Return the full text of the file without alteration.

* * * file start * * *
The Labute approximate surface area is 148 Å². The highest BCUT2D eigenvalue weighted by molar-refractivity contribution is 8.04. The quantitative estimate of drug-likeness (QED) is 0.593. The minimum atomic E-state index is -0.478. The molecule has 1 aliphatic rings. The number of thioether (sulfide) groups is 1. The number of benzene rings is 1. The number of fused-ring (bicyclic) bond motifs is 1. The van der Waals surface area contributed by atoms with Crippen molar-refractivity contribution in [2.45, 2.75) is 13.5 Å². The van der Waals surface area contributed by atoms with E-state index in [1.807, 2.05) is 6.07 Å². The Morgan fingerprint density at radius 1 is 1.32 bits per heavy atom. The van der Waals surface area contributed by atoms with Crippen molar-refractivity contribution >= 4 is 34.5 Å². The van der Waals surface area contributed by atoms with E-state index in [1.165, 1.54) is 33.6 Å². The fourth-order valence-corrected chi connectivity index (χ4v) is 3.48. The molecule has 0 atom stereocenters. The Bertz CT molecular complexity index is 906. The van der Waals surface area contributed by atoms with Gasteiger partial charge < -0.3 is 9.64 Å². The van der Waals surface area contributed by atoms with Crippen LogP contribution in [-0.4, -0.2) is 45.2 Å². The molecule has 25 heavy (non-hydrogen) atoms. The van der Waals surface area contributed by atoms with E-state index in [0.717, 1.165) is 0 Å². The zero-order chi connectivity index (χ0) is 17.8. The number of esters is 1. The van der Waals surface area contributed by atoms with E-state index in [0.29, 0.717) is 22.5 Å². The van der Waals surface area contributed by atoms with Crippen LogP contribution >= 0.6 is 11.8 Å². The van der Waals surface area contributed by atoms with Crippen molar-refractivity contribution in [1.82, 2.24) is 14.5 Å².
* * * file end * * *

The Labute approximate surface area is 148 Å². The highest BCUT2D eigenvalue weighted by molar-refractivity contribution is 8.04. The quantitative estimate of drug-likeness (QED) is 0.593. The minimum atomic E-state index is -0.478. The molecule has 1 aliphatic rings. The number of thioether (sulfide) groups is 1. The number of benzene rings is 1. The number of fused-ring (bicyclic) bond motifs is 1. The van der Waals surface area contributed by atoms with Crippen molar-refractivity contribution in [2.45, 2.75) is 13.5 Å². The van der Waals surface area contributed by atoms with E-state index in [1.807, 2.05) is 6.07 Å². The Morgan fingerprint density at radius 1 is 1.32 bits per heavy atom. The van der Waals surface area contributed by atoms with Crippen molar-refractivity contribution >= 4 is 34.5 Å². The van der Waals surface area contributed by atoms with E-state index in [1.165, 1.54) is 33.6 Å². The fourth-order valence-corrected chi connectivity index (χ4v) is 3.48. The molecule has 0 atom stereocenters. The Bertz CT molecular complexity index is 906. The van der Waals surface area contributed by atoms with Gasteiger partial charge < -0.3 is 9.64 Å². The van der Waals surface area contributed by atoms with Crippen LogP contribution in [-0.4, -0.2) is 45.2 Å². The molecule has 25 heavy (non-hydrogen) atoms. The van der Waals surface area contributed by atoms with E-state index in [0.717, 1.165) is 0 Å². The zero-order chi connectivity index (χ0) is 17.8. The number of esters is 1. The van der Waals surface area contributed by atoms with E-state index in [0.29, 0.717) is 22.5 Å². The van der Waals surface area contributed by atoms with Crippen LogP contribution >= 0.6 is 11.8 Å². The van der Waals surface area contributed by atoms with Crippen molar-refractivity contribution in [1.82, 2.24) is 14.5 Å².